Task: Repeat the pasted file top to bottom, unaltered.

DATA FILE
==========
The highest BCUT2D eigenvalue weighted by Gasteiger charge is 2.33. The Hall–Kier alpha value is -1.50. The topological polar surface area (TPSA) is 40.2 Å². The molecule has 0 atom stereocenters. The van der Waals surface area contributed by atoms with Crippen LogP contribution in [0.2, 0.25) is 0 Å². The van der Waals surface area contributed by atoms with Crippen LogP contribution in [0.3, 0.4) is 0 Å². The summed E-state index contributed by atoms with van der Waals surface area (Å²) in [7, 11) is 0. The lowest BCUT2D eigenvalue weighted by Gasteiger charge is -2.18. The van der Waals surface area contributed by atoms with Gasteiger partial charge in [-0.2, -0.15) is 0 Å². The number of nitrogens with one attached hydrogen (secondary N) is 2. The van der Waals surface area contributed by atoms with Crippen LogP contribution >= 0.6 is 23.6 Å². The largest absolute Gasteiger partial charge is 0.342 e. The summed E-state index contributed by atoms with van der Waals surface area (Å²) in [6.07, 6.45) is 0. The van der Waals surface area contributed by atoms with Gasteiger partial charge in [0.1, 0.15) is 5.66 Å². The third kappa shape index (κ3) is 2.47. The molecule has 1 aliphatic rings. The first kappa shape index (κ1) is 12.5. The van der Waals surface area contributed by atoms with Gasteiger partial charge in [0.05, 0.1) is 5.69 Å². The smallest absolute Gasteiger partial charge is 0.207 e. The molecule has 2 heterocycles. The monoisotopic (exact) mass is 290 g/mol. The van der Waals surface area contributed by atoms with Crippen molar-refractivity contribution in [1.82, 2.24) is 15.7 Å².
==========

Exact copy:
The highest BCUT2D eigenvalue weighted by Gasteiger charge is 2.33. The Hall–Kier alpha value is -1.50. The topological polar surface area (TPSA) is 40.2 Å². The molecule has 0 atom stereocenters. The van der Waals surface area contributed by atoms with Crippen LogP contribution in [0.2, 0.25) is 0 Å². The van der Waals surface area contributed by atoms with Crippen LogP contribution in [0.3, 0.4) is 0 Å². The summed E-state index contributed by atoms with van der Waals surface area (Å²) in [7, 11) is 0. The lowest BCUT2D eigenvalue weighted by Gasteiger charge is -2.18. The van der Waals surface area contributed by atoms with Gasteiger partial charge in [-0.2, -0.15) is 0 Å². The number of nitrogens with one attached hydrogen (secondary N) is 2. The van der Waals surface area contributed by atoms with Crippen LogP contribution >= 0.6 is 23.6 Å². The largest absolute Gasteiger partial charge is 0.342 e. The summed E-state index contributed by atoms with van der Waals surface area (Å²) in [6.07, 6.45) is 0. The van der Waals surface area contributed by atoms with Gasteiger partial charge in [0.1, 0.15) is 5.66 Å². The third kappa shape index (κ3) is 2.47. The molecule has 1 aliphatic rings. The first kappa shape index (κ1) is 12.5. The van der Waals surface area contributed by atoms with Gasteiger partial charge in [0.05, 0.1) is 5.69 Å². The smallest absolute Gasteiger partial charge is 0.207 e. The molecule has 2 heterocycles. The monoisotopic (exact) mass is 290 g/mol. The van der Waals surface area contributed by atoms with Crippen molar-refractivity contribution in [1.82, 2.24) is 15.7 Å².